"My dear fellow, money is no object whatever."
"Very good. You will so arrange it that I can draw what money I require without trouble or delay. As to the rest, everything must be left entirely to me. All I ask you to do is to bring my intended victim and myself together. You know Rosalba intimately, you say. Can you tell me if we have anything in common?"
"One thing in sympathy between you I can mention offhand," Wallace replied. "Rosalba has a craze for the collecting of rare and quaint curiosities. He is quite a connoisseur like yourself. I cannot think of anything else."
"It will suffice." said Colonna. "And the sooner we meet the better."
COLONNA came slowly down the marble steps leading from Wallace's town house into Palace Gardens, and took his way eastward. He had left behind him a most congenial luncheon party, conspicuous amongst whom was Rosalba. A casual conversation on matters ceramic and artistic had drawn the two men together. Colonna did not need to be reminded that a difficult task lay before him, and from the doctor's features it was evident that he was puzzled.
"Yonder man is the cream of a million," he muttered. "Quiet as a cat, and yet as cruel and relentless where his own ends are concerned. And yet in ten minutes I could reduce him to a babbling idiot for life. Still, one does not care to take a bludgeon to fight a master of fence. How to proceed for the present I know not."
Colonna had thought out a dozen schemes only to abandon them directly. Defeat irritated him for the moment, and retarded the process of deglutition. He resolutely put the thing out of his mind for the present. He strolled along Oxford-street thence along Bond-street, where he was accosted by a tradesman who came out of a certain shop with an eager air. Most people know Tregold's, that veritable museum of all that is rare and curious.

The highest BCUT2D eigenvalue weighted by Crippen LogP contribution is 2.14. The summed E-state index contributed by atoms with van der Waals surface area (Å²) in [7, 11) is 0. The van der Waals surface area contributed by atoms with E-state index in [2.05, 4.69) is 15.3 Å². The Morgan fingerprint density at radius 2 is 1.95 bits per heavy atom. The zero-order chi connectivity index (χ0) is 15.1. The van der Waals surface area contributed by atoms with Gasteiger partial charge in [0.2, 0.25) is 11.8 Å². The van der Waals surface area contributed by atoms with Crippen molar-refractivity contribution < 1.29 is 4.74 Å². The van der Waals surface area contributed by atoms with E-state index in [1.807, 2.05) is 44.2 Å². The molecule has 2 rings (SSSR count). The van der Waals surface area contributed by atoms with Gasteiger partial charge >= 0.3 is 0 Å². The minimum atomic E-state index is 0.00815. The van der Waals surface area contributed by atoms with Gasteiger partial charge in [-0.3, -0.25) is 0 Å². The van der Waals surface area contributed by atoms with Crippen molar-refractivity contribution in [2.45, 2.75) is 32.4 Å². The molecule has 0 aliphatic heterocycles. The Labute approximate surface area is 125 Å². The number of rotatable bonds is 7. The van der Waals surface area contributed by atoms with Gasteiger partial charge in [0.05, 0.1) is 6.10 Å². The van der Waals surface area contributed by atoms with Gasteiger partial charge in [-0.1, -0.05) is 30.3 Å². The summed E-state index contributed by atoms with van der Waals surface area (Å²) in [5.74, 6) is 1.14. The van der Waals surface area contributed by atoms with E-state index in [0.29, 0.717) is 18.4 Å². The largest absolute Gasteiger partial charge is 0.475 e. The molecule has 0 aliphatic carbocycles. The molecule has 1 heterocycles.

"Have you got something to show me, Tregold?" Colonna asked.
"Well, sir, I didn't think of you," Tregold responded. "But when I saw you looking into the window it struck me you might like to see a little thing I picked up yesterday. I can't give it a name for the life of me."
Colonna followed into the dingy shop with eagerness tempered by the caution of the collector who had grown veteran in the battle of bargains. Tregold produced from a little wash-leather bag a perfect gem in the way of silversmith's work. It was an exquisite rose, with two sprays of leaves, the flower itself being hammered gold. Evidently the thing was of medieval design.
"What do you make of it, Doctor?" the dealer asked, eagerly. Colonna's eyes flashed. Otherwise he preserved his outward calm. "It would be difficult to say," he replied. "Symbolic, I should imagine."
"Only one cannot authenticate it. If I did not know where every single specimen was at the present moment, I should say one of the Papal 'Holy Roses' had fallen into my hands. Very likely this is a copy of the one sent by the Pope to Charles V. of Spain. In that case its value is by comparison small."
"I am prepared to purchase it at a price," Colonna said, tentatively.
"And, upon my word, I don't know what price to say. Two hundred guineas?"